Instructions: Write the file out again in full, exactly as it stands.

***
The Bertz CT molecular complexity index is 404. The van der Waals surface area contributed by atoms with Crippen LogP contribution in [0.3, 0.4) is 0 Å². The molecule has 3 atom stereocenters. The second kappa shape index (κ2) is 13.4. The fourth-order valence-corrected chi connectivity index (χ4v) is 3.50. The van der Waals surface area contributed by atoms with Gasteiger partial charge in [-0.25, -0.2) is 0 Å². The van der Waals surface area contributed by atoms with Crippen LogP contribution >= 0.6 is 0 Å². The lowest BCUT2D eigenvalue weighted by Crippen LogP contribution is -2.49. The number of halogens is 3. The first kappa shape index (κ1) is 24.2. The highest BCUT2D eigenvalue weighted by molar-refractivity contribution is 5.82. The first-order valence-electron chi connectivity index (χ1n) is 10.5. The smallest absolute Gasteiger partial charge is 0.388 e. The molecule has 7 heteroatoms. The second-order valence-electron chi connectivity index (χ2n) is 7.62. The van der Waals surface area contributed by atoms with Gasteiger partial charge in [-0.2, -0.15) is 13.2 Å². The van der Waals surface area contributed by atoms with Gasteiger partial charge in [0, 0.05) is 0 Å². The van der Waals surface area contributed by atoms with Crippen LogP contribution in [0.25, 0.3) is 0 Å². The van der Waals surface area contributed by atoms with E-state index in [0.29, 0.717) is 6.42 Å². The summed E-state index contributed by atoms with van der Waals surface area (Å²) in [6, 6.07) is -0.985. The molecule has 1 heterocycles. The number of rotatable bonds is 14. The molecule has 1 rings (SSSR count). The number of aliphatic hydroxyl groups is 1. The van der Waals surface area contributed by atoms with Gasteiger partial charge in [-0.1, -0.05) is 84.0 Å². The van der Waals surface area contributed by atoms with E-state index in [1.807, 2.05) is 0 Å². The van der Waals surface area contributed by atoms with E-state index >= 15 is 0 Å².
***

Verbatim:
The Bertz CT molecular complexity index is 404. The van der Waals surface area contributed by atoms with Crippen LogP contribution in [0.3, 0.4) is 0 Å². The molecule has 3 atom stereocenters. The second kappa shape index (κ2) is 13.4. The fourth-order valence-corrected chi connectivity index (χ4v) is 3.50. The van der Waals surface area contributed by atoms with Gasteiger partial charge in [-0.25, -0.2) is 0 Å². The van der Waals surface area contributed by atoms with Crippen LogP contribution >= 0.6 is 0 Å². The lowest BCUT2D eigenvalue weighted by Crippen LogP contribution is -2.49. The number of halogens is 3. The first kappa shape index (κ1) is 24.2. The highest BCUT2D eigenvalue weighted by molar-refractivity contribution is 5.82. The first-order valence-electron chi connectivity index (χ1n) is 10.5. The smallest absolute Gasteiger partial charge is 0.388 e. The molecule has 7 heteroatoms. The second-order valence-electron chi connectivity index (χ2n) is 7.62. The van der Waals surface area contributed by atoms with Gasteiger partial charge in [-0.2, -0.15) is 13.2 Å². The van der Waals surface area contributed by atoms with Gasteiger partial charge in [0, 0.05) is 0 Å². The van der Waals surface area contributed by atoms with Crippen LogP contribution in [0.25, 0.3) is 0 Å². The van der Waals surface area contributed by atoms with E-state index in [0.29, 0.717) is 6.42 Å². The summed E-state index contributed by atoms with van der Waals surface area (Å²) in [6, 6.07) is -0.985. The molecule has 1 heterocycles. The number of rotatable bonds is 14. The molecule has 1 rings (SSSR count). The number of aliphatic hydroxyl groups is 1. The van der Waals surface area contributed by atoms with Gasteiger partial charge in [-0.1, -0.05) is 84.0 Å². The van der Waals surface area contributed by atoms with E-state index in [1.807, 2.05) is 0 Å². The van der Waals surface area contributed by atoms with E-state index >= 15 is 0 Å².